A small green wooden hut with a pointed roof next to a road with a line of cars driving past
Pont Street Cabmen's Shelter has been listed at Grade II. © Historic England Archive DP301563
Pont Street Cabmen's Shelter has been listed at Grade II. © Historic England Archive DP301563

Two Cabmen's Shelters Listed on London History Day

To mark London History Day, two iconic green cabmen’s shelters have been listed at Grade II by the Department for Digital, Culture, Media and Sport (DCMS) on the advice of Historic England.

The shelters in Kensington and Chelsea at Pont Street and Chelsea Embankment were designed as rest stops for licensed cab drivers and join ten others in London already on the National Heritage List. The Chelsea Society applied for the two shelters to be considered for listing.

Only 13 shelters survive in the capital today. They are one of the few relics of nineteenth-century London’s horse-drawn hansom cab trade.

A brief history of the cabbie shelter

In Victorian London cabmen were prohibited by law from leaving their cabs unattended in the rank. While on the job there was no protection from the elements, access to hot food or a place to rest. This led many drivers to stop at a pub between fares. However, they would have to pay someone to look after their cab, risk it being stolen, and some drivers were found to ‘drink more than is good for their health or behaviour’.

The idea of providing shelters on the ranks was first conceived by Captain George C Armstrong, editor of The Globe newspaper. When Armstrong was unable to get a cab during a storm because the drivers had all sought refuge in local pubs, he decided to band together a group of wealthy and influential philanthropists to provide a solution. He helped establish The Cabmen’s Shelter Fund (CSF) in London in 1875, providing warm and dry rest stops at ranks across the capital. The charity still operates today.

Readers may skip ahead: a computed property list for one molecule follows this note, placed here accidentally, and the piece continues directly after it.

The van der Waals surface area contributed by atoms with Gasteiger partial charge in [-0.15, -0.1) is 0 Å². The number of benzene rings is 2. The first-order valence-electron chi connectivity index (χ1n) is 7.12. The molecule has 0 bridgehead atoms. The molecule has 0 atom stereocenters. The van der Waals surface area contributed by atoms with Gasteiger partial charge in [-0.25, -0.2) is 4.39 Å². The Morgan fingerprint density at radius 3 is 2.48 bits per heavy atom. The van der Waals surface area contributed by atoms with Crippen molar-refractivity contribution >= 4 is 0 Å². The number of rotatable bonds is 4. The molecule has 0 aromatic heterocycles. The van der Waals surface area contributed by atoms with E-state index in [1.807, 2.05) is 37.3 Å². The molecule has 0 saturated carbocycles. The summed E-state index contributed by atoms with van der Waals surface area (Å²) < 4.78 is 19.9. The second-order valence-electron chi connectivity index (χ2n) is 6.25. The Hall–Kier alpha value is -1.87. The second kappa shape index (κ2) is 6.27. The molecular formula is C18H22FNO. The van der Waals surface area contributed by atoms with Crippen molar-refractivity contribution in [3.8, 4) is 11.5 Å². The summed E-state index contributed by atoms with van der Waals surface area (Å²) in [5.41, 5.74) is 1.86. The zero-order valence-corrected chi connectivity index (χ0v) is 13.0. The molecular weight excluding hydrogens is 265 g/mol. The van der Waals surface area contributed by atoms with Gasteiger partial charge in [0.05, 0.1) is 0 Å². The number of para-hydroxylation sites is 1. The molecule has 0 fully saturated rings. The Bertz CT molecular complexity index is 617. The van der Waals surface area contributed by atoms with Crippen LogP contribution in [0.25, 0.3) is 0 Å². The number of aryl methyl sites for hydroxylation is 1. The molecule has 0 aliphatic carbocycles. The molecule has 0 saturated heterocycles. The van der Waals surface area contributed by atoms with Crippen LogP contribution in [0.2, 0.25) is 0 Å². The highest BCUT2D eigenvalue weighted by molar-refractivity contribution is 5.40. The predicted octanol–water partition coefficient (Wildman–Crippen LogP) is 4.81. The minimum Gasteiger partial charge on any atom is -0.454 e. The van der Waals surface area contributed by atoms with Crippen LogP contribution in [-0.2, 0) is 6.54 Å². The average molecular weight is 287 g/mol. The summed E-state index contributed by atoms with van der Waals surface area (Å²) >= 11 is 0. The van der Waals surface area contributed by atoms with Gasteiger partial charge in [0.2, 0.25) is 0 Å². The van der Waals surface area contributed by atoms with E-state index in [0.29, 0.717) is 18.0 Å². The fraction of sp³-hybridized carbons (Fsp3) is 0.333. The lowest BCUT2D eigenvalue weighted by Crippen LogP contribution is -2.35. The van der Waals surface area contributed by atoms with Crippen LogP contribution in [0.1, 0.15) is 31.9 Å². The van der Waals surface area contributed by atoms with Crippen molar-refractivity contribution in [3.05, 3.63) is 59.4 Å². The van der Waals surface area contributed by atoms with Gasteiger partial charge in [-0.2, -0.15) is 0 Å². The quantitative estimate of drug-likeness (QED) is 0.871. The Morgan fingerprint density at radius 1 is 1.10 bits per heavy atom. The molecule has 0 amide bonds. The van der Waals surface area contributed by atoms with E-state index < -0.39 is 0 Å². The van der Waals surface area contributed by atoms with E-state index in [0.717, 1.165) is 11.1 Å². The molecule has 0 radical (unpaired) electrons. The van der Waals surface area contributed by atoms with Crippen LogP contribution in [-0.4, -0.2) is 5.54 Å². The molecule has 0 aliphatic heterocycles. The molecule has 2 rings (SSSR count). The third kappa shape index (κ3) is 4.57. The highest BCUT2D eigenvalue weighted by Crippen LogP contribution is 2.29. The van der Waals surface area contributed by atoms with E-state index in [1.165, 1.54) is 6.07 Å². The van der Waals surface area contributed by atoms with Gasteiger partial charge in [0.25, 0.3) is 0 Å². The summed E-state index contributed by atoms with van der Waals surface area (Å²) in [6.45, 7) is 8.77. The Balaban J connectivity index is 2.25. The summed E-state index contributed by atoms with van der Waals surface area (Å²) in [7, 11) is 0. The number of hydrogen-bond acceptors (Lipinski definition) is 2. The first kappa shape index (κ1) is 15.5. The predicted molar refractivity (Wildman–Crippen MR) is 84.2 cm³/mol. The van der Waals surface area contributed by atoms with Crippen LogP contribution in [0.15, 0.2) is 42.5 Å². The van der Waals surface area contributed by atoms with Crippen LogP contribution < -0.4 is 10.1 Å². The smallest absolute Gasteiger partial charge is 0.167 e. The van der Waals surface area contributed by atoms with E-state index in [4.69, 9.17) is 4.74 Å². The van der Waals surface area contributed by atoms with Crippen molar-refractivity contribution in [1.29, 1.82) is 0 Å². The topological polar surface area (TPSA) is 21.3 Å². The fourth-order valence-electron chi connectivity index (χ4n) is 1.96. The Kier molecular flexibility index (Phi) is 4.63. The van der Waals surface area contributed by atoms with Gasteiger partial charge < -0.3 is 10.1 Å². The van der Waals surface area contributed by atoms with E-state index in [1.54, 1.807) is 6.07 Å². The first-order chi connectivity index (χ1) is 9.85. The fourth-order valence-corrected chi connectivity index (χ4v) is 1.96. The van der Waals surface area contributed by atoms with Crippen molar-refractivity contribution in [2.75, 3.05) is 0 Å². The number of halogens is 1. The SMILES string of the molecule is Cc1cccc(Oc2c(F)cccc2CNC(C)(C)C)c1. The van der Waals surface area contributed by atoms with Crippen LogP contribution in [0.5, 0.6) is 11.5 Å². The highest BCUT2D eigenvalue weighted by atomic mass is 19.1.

The first shelter was moveable and was built in February 1875 on Acacia Road in St John’s Wood, outside Armstrong’s home. Designs of cabmen’s shelters varied over time but the most recognisable ‘ornamental’ shelter design we see today was the work of architect Maximillian Clarke. The familiar size, shape and colour helped cabbies spot them easily.

The shelters had a small kitchen run as a café by an attendant and space for around 10 drivers to sit, enjoy a meal and each other’s company. Gambling, drinking and swearing were strictly forbidden.

Most of London cabmen’s shelters have been lost – their roadside position made them prone to damage from traffic and vandalism or impacted by changes to road layout. Of the 61 shelters known to have been built between 1875 and 1950 only 13 now survive.

Pont Street

The shelter at Pont Street was built by the Cabmen’s Shelter Fund in 1892. It replaced an earlier version from 1875, which was one of the earliest cabmen’s shelters constructed in London. It is still open today as a friendly rest stop for taxi drivers.

According to the Pall Mall Gazette, the 1892 shelter was largely funded by contributions from residents of the local neighbourhood. It was reported to be well used, with average attendance of cabbies daily varying from 12 to 180, but often much higher numbers on the busiest days.

The distinctive wooden structure retains its overall character, and while it has been modernised inside, the basic original arrangement of a galley kitchen and serving hatch at one end and a communal section with benches at the other end can still be found.

Inside, the shelter is reserved strictly for black cab licence holders. Non-licence holders and the public can be served from outside the hatch.

Chelsea Embankment

The shelter at Chelsea Embankment, sometimes referred to as ‘The Pier’ due to its proximity to Cadogan Pier, was built by the Cabmen’s Shelter Fund in 1912. It has been moved slightly from its original position on Royal Hospital Road to the east.

The shelter became redundant and fell into a poor state of repair following the introduction of the Red Route along Chelsea Embankment in 1999, which prevented cab drivers from stopping here.

There have been various repairs to the shelter over the years - most recently funded by the Heritage of London Trust in 2022 who hope to soon open the newly restored shelter as a public micro café.